By definition an automobile or car is a wheeled vehicle that carries its own motor and transports passengers. The automobile as we know it was not invented in a single day by a single inventor. The history of the automobile reflects an evolution that took place worldwide.
It is estimated that over 100,000 patents created the modern automobile. You can point to the many firsts that occurred along the way to producing the modern car; and with that goal in mind, highlighted below are articles, biographies, timelines, and photo galleries related to the history of the automobile and its many inventors.
History of Cars
A multi-part feature on the history of automobiles starting with the first steam, electrical, and gasoline-engine cars. Learn the controversy behind what was the first car in history and the importance of the internal combustion engine. The lives of many famous automotive makers are explored in detail with special pages on the assembly line, the origins of the name automobile, the patent disputes, and more.
The first car with an actual refrigeration system was the 1940 model year Packard.
Bendix Drive or Starter Drive
In 1910, Vincent Bendix patented the Bendix drive for electric starters, an improvement to the hand cranked starters of the time.
In 1901, British inventor Frederick William Lanchester patented disc brakes.
In 1929, American Paul Galvin, the head of Galvin Manufacturing Corporation, invented the first car radio. The first car radios were not available from carmakers. Consumers had to purchase the radios separately. Galvin coined the name "Motorola" for the company's new products combining the idea of motion and radio.
Ralph Teetor, a prolific (and blind) inventor, invented cruise control. Teetor, blind since the age of five, built his first car, a one-cylinder, by the age of 12. He received his Bachelor of Science degree in Mechanical Engineering from the University of Pennsylvania. His first job post-graduation was to develop technology for steam turbine rotors used in torpedo boat destroyers during W.W.I.
Ralph Teetor became an mechanical engineer for the Light Inspection Car Company, a company founded by his family that later was renamed the Perfect Circle Corporation. The company provided piston rings to car companies such as Packard, General Motors, Chrysler and Studebaker. He soon became the Vice President of Engineering for Perfect Circle and later the President.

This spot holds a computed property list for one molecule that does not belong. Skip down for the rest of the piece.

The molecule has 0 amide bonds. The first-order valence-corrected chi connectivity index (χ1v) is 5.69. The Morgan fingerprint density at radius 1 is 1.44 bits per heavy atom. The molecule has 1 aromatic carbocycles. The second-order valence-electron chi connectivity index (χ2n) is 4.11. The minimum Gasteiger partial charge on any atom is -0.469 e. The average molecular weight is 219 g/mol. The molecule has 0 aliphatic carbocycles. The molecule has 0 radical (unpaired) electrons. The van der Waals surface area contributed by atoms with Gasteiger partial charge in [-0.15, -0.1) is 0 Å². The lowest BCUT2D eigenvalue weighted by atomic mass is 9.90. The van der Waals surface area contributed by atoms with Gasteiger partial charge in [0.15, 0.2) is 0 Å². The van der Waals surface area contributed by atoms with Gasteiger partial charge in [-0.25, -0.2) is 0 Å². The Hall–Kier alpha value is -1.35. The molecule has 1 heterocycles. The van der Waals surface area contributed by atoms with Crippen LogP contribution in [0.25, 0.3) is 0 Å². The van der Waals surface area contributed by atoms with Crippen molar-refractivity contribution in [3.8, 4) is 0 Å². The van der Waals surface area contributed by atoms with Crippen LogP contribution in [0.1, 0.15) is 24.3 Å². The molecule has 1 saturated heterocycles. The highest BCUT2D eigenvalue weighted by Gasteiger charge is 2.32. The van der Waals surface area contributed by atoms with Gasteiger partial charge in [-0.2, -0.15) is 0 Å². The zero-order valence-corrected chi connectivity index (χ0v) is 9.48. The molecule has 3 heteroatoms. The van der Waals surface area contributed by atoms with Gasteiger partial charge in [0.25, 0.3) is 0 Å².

In 1945, Ralph Teetor received his first patent on a speed cruise control device. Early names for his invention included “Controlmatic”, "Touchomatic”, “Pressomatic” and “Speedostat” and finally the familiar name of “Cruise Control”. Teetor thought of inventing cruise control after a jerky car ride. He was being driven by his lawyer, an avid talker, who would slow down and speed up while conversing. Cruise control was first offered in the 1958 Chrysler Imperial, New Yorker and Windsor car models. By 1960, cruise control was offered on all Cadillacs.
Volvo had the first safety belts in 1849. The first U.S. patent for automobile seat beats was issued to Edward J. Claghorn of New York, New York on February 10, 1885. Claghorn was granted United States Patent #312,085 for a Safety-Belt for tourists, described in the patent as "designed to be applied to the person, and provided with hooks and other attachments for securing the person to a fixed object."
Swedish inventor, Nils Bohlin invented the three-point seat belt - not the first but the modern seatbelt - now a standard safety device in most cars. Nils Bohlin's lap-and-shoulder belt was introduced by Volvo in 1959.
In 1832, W. H. James invented a rudimentary three-speed transmission. Panhard and Levassor are credited with the invention of the modern transmission - installed in their 1895 Panhard. On April 28, 1908, Leonard Dyer obtained one of the earliest patents for an automobile transmission.
Buick introduced the first electric turn signals in 1938.
Francis W. Davis invented power steering. In the 1920s, Davis was the chief engineer of the truck division of the Pierce Arrow Motor Car Company, and he saw first hand how hard it was to steer heavy vehicles. Davis quit his job and rented a small engineering shop in Waltham, MA. He developed a hydraulic power steering system that led to power steering. Power steering became commercially available by 1951.